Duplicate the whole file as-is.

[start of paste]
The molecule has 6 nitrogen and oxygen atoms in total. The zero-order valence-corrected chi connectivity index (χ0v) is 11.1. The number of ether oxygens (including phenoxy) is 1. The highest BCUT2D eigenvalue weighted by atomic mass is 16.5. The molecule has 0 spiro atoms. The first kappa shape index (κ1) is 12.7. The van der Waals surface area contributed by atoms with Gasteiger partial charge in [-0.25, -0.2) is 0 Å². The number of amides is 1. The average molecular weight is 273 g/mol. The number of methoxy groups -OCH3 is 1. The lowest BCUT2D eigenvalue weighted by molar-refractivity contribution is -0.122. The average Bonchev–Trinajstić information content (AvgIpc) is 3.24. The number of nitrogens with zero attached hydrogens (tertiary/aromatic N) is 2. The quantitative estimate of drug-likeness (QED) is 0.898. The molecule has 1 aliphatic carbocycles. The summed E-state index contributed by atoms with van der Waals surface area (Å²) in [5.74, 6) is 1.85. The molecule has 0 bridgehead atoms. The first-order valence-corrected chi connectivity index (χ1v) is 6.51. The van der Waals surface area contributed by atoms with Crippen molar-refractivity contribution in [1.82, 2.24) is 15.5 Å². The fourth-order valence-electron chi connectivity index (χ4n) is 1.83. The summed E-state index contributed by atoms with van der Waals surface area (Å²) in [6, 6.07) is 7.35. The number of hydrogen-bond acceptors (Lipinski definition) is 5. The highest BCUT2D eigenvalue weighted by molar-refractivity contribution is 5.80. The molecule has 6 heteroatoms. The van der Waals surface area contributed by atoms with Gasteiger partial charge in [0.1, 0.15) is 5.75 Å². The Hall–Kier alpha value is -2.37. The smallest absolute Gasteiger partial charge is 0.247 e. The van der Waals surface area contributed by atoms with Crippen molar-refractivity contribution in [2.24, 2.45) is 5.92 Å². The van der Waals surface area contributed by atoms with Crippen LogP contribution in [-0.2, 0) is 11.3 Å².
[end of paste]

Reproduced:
The molecule has 6 nitrogen and oxygen atoms in total. The zero-order valence-corrected chi connectivity index (χ0v) is 11.1. The number of ether oxygens (including phenoxy) is 1. The highest BCUT2D eigenvalue weighted by atomic mass is 16.5. The molecule has 0 spiro atoms. The first kappa shape index (κ1) is 12.7. The van der Waals surface area contributed by atoms with Gasteiger partial charge in [-0.25, -0.2) is 0 Å². The number of amides is 1. The average molecular weight is 273 g/mol. The number of methoxy groups -OCH3 is 1. The lowest BCUT2D eigenvalue weighted by molar-refractivity contribution is -0.122. The average Bonchev–Trinajstić information content (AvgIpc) is 3.24. The number of nitrogens with zero attached hydrogens (tertiary/aromatic N) is 2. The quantitative estimate of drug-likeness (QED) is 0.898. The molecule has 1 aliphatic carbocycles. The summed E-state index contributed by atoms with van der Waals surface area (Å²) in [5.74, 6) is 1.85. The molecule has 0 bridgehead atoms. The first-order valence-corrected chi connectivity index (χ1v) is 6.51. The van der Waals surface area contributed by atoms with Crippen molar-refractivity contribution in [1.82, 2.24) is 15.5 Å². The fourth-order valence-electron chi connectivity index (χ4n) is 1.83. The summed E-state index contributed by atoms with van der Waals surface area (Å²) in [6, 6.07) is 7.35. The number of hydrogen-bond acceptors (Lipinski definition) is 5. The highest BCUT2D eigenvalue weighted by molar-refractivity contribution is 5.80. The molecule has 6 heteroatoms. The van der Waals surface area contributed by atoms with Gasteiger partial charge in [0.1, 0.15) is 5.75 Å². The Hall–Kier alpha value is -2.37. The smallest absolute Gasteiger partial charge is 0.247 e. The van der Waals surface area contributed by atoms with Crippen molar-refractivity contribution in [2.24, 2.45) is 5.92 Å². The van der Waals surface area contributed by atoms with Crippen LogP contribution in [-0.2, 0) is 11.3 Å².